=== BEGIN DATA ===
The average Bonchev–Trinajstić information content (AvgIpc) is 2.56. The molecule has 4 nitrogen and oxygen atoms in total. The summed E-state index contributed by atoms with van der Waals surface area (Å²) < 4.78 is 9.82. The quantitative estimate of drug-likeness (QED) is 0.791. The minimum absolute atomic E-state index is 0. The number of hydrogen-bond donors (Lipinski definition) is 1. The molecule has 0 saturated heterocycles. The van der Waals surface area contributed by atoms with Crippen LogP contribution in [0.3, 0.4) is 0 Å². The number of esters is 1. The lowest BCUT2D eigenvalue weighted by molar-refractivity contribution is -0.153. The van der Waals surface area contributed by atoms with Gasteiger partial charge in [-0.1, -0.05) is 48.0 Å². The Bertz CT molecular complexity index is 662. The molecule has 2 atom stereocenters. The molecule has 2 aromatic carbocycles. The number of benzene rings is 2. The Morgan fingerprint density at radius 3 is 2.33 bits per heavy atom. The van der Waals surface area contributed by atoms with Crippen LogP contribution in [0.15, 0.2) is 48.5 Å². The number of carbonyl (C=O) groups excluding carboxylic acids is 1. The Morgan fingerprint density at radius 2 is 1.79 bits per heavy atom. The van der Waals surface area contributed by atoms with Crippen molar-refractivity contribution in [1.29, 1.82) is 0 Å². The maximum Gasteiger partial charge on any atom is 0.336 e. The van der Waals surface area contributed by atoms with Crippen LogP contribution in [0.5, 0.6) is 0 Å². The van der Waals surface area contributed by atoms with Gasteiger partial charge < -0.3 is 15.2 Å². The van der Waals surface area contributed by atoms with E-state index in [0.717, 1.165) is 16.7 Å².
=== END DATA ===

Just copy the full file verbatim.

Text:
The average Bonchev–Trinajstić information content (AvgIpc) is 2.56. The molecule has 4 nitrogen and oxygen atoms in total. The summed E-state index contributed by atoms with van der Waals surface area (Å²) < 4.78 is 9.82. The quantitative estimate of drug-likeness (QED) is 0.791. The minimum absolute atomic E-state index is 0. The number of hydrogen-bond donors (Lipinski definition) is 1. The molecule has 0 saturated heterocycles. The van der Waals surface area contributed by atoms with Crippen LogP contribution in [0.3, 0.4) is 0 Å². The number of esters is 1. The lowest BCUT2D eigenvalue weighted by molar-refractivity contribution is -0.153. The van der Waals surface area contributed by atoms with Gasteiger partial charge in [-0.1, -0.05) is 48.0 Å². The Bertz CT molecular complexity index is 662. The molecule has 2 atom stereocenters. The molecule has 2 aromatic carbocycles. The number of benzene rings is 2. The Morgan fingerprint density at radius 3 is 2.33 bits per heavy atom. The van der Waals surface area contributed by atoms with Crippen LogP contribution in [0.15, 0.2) is 48.5 Å². The number of carbonyl (C=O) groups excluding carboxylic acids is 1. The Morgan fingerprint density at radius 2 is 1.79 bits per heavy atom. The van der Waals surface area contributed by atoms with Crippen molar-refractivity contribution in [1.29, 1.82) is 0 Å². The maximum Gasteiger partial charge on any atom is 0.336 e. The van der Waals surface area contributed by atoms with Crippen LogP contribution in [0.5, 0.6) is 0 Å². The van der Waals surface area contributed by atoms with Gasteiger partial charge < -0.3 is 15.2 Å². The van der Waals surface area contributed by atoms with E-state index in [0.717, 1.165) is 16.7 Å².